»» Feathered Transparency with Photoshop & Dreamweaver - Part 2

posted by Selerines | Sunday, September 7, 2008

Part 1 continuation......

Oh yeah, and GIF also supports animation, which for many designers isn't a make-or-break issue (what, no circa 1995 spinning globes or burning torches?). So, with all the amazing things PNG's can do, why the heck aren't more people using 'em? Simple. Browser support. Well, let me re-phrase that. It isn't browser support at all. All the major browsers on both Mac and PC support PNG, except one. Any guesses? Yup, Internet Explorer. Microsoft's at it again! And with IE being the most popular browser, this lack of support is the nail in PNG's coffin.

Here's a look at the same PNG-24 graphic with a feathered drop shadow, saved with alpha transparency, and placed on a few different color backgrounds. The original Photoshop file can be seen at the top. Note how the transparency renders in various browsers: Firefox on the Mac, Firefox on the PC, Explorer 7, and good 'ol Explorer 6.

As a matter of fact, IE does support PNG - PNG-8 that is, which can only handle binary transparency. PNG-24's with alpha transparency make the browser choke. Thankfully though, this support issue has been rectified with the release of Internet Explorer version 7, which can handle PNG's with alpha transparency. So does this mean the PNG format has been raised from the dead, ready for use in modern web design? Hold up, grave diggers. Problem is, there's still millions and millions of users out there still using older versions of IE, versions that don't support PNG. And while their numbers (thankfully) are dwindling, we still have to keep them in mind. Otherwise what they'll see instead of a gently fading transparency is a large gray blob, and we just can't let that happen!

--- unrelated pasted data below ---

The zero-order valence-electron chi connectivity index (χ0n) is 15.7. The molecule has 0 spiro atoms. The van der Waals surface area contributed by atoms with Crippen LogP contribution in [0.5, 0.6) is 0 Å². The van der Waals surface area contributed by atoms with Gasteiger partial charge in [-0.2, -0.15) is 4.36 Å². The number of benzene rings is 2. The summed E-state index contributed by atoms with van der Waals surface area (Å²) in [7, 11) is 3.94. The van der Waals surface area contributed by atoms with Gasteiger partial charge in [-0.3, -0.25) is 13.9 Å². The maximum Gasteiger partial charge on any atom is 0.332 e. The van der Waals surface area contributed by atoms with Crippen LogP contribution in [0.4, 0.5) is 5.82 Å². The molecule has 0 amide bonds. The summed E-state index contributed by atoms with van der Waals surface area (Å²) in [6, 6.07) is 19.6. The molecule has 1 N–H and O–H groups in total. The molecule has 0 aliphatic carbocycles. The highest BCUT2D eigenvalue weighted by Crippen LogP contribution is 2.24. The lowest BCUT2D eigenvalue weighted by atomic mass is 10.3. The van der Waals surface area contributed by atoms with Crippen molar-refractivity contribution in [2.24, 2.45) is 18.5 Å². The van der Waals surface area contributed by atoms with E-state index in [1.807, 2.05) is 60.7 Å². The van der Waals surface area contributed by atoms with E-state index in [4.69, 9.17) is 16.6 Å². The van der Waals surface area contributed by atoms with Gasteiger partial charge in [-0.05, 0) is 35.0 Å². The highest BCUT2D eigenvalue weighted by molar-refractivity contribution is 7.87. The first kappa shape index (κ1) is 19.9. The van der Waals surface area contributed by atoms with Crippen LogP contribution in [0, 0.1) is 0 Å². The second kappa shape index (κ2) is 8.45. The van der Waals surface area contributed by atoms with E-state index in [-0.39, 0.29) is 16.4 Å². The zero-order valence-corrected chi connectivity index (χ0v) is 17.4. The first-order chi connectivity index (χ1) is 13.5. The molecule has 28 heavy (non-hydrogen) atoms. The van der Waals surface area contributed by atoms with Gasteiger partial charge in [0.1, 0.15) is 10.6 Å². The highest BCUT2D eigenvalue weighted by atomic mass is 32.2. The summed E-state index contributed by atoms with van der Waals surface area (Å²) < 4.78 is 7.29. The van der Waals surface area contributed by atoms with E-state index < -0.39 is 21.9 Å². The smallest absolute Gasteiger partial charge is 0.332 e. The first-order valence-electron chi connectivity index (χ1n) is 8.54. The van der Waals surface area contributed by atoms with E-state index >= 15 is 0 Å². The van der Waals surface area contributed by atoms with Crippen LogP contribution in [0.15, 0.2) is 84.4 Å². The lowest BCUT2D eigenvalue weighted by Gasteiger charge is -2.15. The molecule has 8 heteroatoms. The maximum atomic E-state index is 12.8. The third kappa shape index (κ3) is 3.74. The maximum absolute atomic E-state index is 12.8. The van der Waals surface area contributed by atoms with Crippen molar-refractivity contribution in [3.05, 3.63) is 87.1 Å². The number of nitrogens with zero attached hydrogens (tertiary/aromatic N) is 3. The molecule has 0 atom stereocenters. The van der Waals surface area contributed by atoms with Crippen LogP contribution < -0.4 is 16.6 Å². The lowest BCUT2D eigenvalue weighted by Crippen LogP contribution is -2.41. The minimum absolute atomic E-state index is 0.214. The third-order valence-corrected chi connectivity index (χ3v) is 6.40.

So as mentioned in this article's opening, we can rectify the whole issue with a bit of CSS to ensure that users of older versions of IE can see our feathered PNG's. And best of all, none of the other browser- browsers that support PNGs already - don't understand this CSS code, and so they simply display the PNG as they normally would. In other words, the CSS coding that we'll use will allow older versions of IE to display our PNG's, while all the other browsers will simply keep doing what they've already been doing. Sound sweet? Then let's take a look at how this works!

Okay, so to get this to work, we're gonna make use of some CSS image filters - filters that typically do some pretty goofy things like image fades, transitions, and other cheesy effects. However, two of 'em are gonna help us out here: one called AlphaImageLoader, and another which is simply called Alpha.

To be continued in Part 3.....

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